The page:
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To date in Fiscal Year (FY) 2012, USAID has responded to two disasters in Mali. Ongoing conflict and displacement in northern Mali have combined with food insecurity triggered by below-average agricultural production and above-average cereal prices to create a two-fold emergency.
HUMANITARIAN FUNDING TO THE SAHEL IN FY 2012 AND 2013*
|Total U.S. Government (USG) Assistance To The Sahel||$467,984,126|
*These figures are current as of January 3, 2013
Latest Mali Fact Sheet
USAID/DCHA Pounds of Prevention - West Africa (278kb PDF)
Beginning in 2011, decreased agricultural production across the Sahel and subsequent increased cereal prices resulted in high levels of food insecurity in localized areas of five of Mali’s eight regions, according to the Government of Mali (GoM) Food Security Commission. In December 2011, the USAID-funded Famine Early Warning Systems Network (FEWS NET) reported a decrease in Mali’s cereal production due to rainfall deficits. Cereal prices, which normally decline during the harvest season, saw almost no drop following the 2011 harvest. According to the U.N., up to 4.6 million people were at risk of food insecurity in Mali in 2012, including approximately 3 million people in the southern regions.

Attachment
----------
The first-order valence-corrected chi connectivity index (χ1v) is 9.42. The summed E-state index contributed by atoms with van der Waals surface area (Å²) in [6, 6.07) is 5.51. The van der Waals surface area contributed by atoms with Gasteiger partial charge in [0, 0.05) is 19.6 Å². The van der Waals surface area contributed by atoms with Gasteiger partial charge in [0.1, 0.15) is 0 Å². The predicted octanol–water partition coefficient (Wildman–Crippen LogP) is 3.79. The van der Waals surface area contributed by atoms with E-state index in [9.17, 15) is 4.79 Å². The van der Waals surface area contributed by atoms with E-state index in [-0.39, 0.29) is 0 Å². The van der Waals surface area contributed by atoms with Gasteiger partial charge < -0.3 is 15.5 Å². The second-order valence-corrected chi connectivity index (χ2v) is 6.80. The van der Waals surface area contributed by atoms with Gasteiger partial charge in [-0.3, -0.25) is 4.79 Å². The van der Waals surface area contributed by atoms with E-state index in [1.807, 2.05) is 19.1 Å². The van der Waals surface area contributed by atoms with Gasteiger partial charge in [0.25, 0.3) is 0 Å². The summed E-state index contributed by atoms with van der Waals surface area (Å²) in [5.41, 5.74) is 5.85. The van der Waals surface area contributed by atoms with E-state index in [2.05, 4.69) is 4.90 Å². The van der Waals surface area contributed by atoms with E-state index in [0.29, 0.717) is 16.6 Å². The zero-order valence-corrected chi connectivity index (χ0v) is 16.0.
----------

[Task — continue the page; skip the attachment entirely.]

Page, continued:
On January 26, 2012, U.S. Ambassador Mary Beth Leonard declared a disaster due to the effects of food insecurity in Mali.
In early 2012, fighting commenced in northern Mali between Government of Mali forces and armed combatants affiliated with the National Movement for the Liberation of Azawad and other groups. Insecurity displaced many within regions in Mali and to neighboring countries, primarily Burkina Faso, Mauritania, and Niger. By mid-March, the displacement had strained Malian host communities’ limited resources, including water and sanitation, and exacerbated food insecurity.
On March 12, 2012, U.S. Chargé d'Affaires Peter Barlerin declared a disaster due to the complex emergency. USAID’s Office of U.S. Foreign Disaster Assistance (USAID/OFDA) provided $50,000 to the Mali Red Cross for the procurement and distribution of emergency relief supplies to internally displaced persons and Malian host communities in Tombouctou Region.
In response to ongoing food insecurity, USAID/OFDA and USAID/FFP have been supporting programs that respond to immediate needs while building resilience among food-insecure populations, including projects that reduce and treat acute malnutrition, income-generating activities that support land regeneration, and the distribution of food aid, cash transfers, and agricultural inputs.
In northern Mali, access to goods available in local markets remains limited as household incomes are below-average due ongoing insecurity and drought, while cereal prices are above-average, according to FEWS NET. The recent conflict has also disrupted normal trade flows, although imported foods are available in markets. Conditions in northern Mali should gradually improve between August and September, with the expansion of ongoing humanitarian assistance in the north and the coming harvest.
Last updated: May 17, 2013
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